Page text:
In Spring, Comforting Others in Time of Loss By SUSAN PARKER

Tuesday April 12, 2005

Spring is a time for renewal, yet the headlines for the past few weeks have been filled with the news of death and dying. As politicians wrestled over the fate of Terri Schiavo, and the world mourned the passing of Pope John Paul II, my own small circle of acquaintances experienced sadness, confusion and loss. 

Two weeks ago I received news that my friend Elaine’s son, Brad, had died in his sleep. A husband and father of two small toddlers, his death was an unexpected shock to all who knew him. Vibrant and happy, he’d been in a minor car accident in February and subsequently experienced dizziness and mild head pain. But an otherwise healthy 35-year-old man thinks, as most of us do, that he’s invincible. He’d just completed his MBA, and he’d moved with his young family to a new city to start a new job. One evening he went to bed early, complaining of a headache. The next day he was dead. 

A week later I learned that my friend Karen’s sister had died in an avalanche in the Eastern Sierra. An extreme skier and kayaker, (she’d paddled Siberia’s north coast as well as Baffin Island and Ellesmere), 57-year-old Christina Seashore was the victim of a massive slide on the slopes of Mt. Tom. Karen and Christina were closer than twins. Only a year apart in age, they had lived, worked, traveled and played together. Kayaking, knitting, games of Royalty and Scrabble—they were constantly busy, always gabbing, continually laughing. 

Strolling along 51st Street and Telegraph Avenue last Tuesday, I ran into my friend Panzy, who sits most weekday mornings on the hard, cold cement wall in front of Walgreens, handing out The Watchtower and other literature for the Jehovah Witnesses. Panzy and her husband of 45 years, Nevil, have been stationed on that corner for over ten years, but on Tuesday, Nevil wasn’t there. Panzy told me he’d passed on. “Six months of hospice,” she said softly. “In the end he suffered greatly, but the people from the hospice were there for him, and they are still there for me. They’ll be stopping by the house sometime this afternoon to check in and chat. They’re a wonderful help.” 

How do we comfort those who are left behind? What do we say and do for friends who experience a death or tragic accident?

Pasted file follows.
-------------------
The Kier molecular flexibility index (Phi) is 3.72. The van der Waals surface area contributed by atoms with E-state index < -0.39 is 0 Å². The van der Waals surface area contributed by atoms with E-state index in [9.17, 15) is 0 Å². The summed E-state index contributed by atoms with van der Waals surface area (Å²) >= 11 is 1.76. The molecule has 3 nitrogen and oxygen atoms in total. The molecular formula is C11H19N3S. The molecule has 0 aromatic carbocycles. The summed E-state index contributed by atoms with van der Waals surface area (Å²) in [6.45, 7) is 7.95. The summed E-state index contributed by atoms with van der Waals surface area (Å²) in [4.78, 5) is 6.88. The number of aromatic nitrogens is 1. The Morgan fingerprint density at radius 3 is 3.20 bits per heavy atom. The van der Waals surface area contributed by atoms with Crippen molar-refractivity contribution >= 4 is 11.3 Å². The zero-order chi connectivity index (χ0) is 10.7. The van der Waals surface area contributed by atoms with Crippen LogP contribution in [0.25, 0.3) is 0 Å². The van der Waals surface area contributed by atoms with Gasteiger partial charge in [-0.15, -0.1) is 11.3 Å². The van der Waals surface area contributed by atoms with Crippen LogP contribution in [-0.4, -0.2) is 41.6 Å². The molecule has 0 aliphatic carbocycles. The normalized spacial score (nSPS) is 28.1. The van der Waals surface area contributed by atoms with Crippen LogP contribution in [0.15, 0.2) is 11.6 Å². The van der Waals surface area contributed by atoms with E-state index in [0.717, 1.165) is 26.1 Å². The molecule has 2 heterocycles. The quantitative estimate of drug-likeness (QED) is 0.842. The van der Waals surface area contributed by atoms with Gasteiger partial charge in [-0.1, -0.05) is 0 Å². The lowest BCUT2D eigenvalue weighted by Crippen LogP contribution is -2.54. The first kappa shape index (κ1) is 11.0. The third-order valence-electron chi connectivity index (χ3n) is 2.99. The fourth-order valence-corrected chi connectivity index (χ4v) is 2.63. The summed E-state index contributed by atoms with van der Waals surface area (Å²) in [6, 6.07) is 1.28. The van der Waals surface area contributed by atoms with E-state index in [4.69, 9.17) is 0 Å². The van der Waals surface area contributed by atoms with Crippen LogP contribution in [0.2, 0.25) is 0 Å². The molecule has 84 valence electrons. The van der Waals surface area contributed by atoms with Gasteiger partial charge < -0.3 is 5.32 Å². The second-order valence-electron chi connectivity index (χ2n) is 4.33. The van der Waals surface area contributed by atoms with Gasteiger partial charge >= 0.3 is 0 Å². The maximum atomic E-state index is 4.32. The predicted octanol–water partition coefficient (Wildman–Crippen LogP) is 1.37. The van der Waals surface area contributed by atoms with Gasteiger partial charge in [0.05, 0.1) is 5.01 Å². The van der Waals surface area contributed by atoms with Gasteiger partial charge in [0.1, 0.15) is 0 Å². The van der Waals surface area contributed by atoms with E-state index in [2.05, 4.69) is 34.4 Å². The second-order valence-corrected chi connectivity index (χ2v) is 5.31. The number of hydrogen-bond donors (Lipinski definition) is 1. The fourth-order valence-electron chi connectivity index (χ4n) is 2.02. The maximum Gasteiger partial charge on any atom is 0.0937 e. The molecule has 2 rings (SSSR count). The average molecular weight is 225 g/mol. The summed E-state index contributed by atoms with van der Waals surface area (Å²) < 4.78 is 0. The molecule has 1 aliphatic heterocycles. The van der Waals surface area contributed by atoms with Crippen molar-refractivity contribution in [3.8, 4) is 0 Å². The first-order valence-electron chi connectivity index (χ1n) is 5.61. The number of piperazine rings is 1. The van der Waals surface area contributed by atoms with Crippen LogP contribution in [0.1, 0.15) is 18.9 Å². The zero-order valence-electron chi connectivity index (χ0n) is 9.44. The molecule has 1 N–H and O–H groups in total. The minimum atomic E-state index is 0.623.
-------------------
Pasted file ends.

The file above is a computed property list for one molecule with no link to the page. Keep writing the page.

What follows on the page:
Although I’d sent them both cards, I knew I had to call Elaine and Karen. But what was I going to say and how was I going to say it? I thought back to 11 years ago, when my husband Ralph had a near fatal accident. We were comforted by friends and acquaintances with cards, letters, and phone calls; visits to the hospital and rehab, deliveries of meals and groceries, and most importantly, follow-up calls and visits six month, ten months, eight years later.  

What didn’t help were the clichés and unwanted advice. Comments such as “It must be God’s will,” “At least he was doing something he loved,” and “What goes around comes around,” were not comforting. Stories about the callers own trials and tribulations weren’t often appreciated even though they were said with the best of intentions. I thought about this as I dialed Elaine’s and Karen’s phone numbers, half hoping they wouldn’t be home and that I could leave messages on their answering machines. But both picked up on the first ring, and just the sound of their voices made me realize I’d done the right thing. I didn’t have to say much. They spoke of their grief and pain, anger and frustrations. I was a sounding board and silent therapist.  

Last Tuesday Panzy and I held hands and sat quietly in front of Walgreens. The number 40 bus roared by, shoppers came and went, a jetliner circled overhead. Even though our butts were cold, the sun shone brightly, reminding us that it was spring and that life goes on.ª